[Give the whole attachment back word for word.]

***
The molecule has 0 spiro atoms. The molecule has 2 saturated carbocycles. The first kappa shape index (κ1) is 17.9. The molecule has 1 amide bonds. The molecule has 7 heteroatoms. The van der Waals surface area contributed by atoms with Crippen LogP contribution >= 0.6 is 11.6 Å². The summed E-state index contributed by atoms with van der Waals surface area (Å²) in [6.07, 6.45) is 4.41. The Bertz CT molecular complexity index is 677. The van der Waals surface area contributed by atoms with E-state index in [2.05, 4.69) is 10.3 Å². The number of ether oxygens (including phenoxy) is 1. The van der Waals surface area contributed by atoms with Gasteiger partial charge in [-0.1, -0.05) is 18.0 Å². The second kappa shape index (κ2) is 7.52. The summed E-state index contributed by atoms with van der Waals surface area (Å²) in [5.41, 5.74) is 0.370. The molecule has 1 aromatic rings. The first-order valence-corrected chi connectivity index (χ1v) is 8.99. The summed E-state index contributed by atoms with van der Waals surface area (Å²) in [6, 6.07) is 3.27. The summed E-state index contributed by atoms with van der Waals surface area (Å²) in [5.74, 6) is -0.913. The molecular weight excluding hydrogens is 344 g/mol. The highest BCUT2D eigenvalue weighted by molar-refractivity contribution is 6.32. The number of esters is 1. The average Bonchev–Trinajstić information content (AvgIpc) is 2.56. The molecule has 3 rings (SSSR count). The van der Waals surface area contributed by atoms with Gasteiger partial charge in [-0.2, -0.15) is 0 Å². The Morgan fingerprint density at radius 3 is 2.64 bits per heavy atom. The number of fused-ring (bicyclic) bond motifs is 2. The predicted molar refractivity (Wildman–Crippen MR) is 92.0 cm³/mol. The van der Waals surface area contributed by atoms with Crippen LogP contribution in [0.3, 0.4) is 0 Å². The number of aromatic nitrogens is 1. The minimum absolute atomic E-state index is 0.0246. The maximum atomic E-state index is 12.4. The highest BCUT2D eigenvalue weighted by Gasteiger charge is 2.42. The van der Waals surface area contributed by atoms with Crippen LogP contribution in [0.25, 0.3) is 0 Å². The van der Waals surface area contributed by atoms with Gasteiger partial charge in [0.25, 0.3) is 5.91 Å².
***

The molecule has 0 spiro atoms. The molecule has 2 saturated carbocycles. The first kappa shape index (κ1) is 17.9. The molecule has 1 amide bonds. The molecule has 7 heteroatoms. The van der Waals surface area contributed by atoms with Crippen LogP contribution >= 0.6 is 11.6 Å². The summed E-state index contributed by atoms with van der Waals surface area (Å²) in [6.07, 6.45) is 4.41. The Bertz CT molecular complexity index is 677. The van der Waals surface area contributed by atoms with E-state index in [2.05, 4.69) is 10.3 Å². The number of ether oxygens (including phenoxy) is 1. The van der Waals surface area contributed by atoms with Gasteiger partial charge in [-0.1, -0.05) is 18.0 Å². The second kappa shape index (κ2) is 7.52. The summed E-state index contributed by atoms with van der Waals surface area (Å²) in [5.41, 5.74) is 0.370. The molecule has 1 aromatic rings. The first-order valence-corrected chi connectivity index (χ1v) is 8.99. The summed E-state index contributed by atoms with van der Waals surface area (Å²) in [6, 6.07) is 3.27. The summed E-state index contributed by atoms with van der Waals surface area (Å²) in [5.74, 6) is -0.913. The molecular weight excluding hydrogens is 344 g/mol. The highest BCUT2D eigenvalue weighted by molar-refractivity contribution is 6.32. The number of esters is 1. The average Bonchev–Trinajstić information content (AvgIpc) is 2.56. The molecule has 3 rings (SSSR count). The van der Waals surface area contributed by atoms with Gasteiger partial charge in [-0.2, -0.15) is 0 Å². The Morgan fingerprint density at radius 3 is 2.64 bits per heavy atom. The number of fused-ring (bicyclic) bond motifs is 2. The predicted molar refractivity (Wildman–Crippen MR) is 92.0 cm³/mol. The van der Waals surface area contributed by atoms with Crippen LogP contribution in [0.3, 0.4) is 0 Å². The number of aromatic nitrogens is 1. The minimum absolute atomic E-state index is 0.0246. The maximum atomic E-state index is 12.4. The highest BCUT2D eigenvalue weighted by Gasteiger charge is 2.42. The van der Waals surface area contributed by atoms with Crippen LogP contribution in [0.25, 0.3) is 0 Å². The van der Waals surface area contributed by atoms with Gasteiger partial charge in [0.25, 0.3) is 5.91 Å².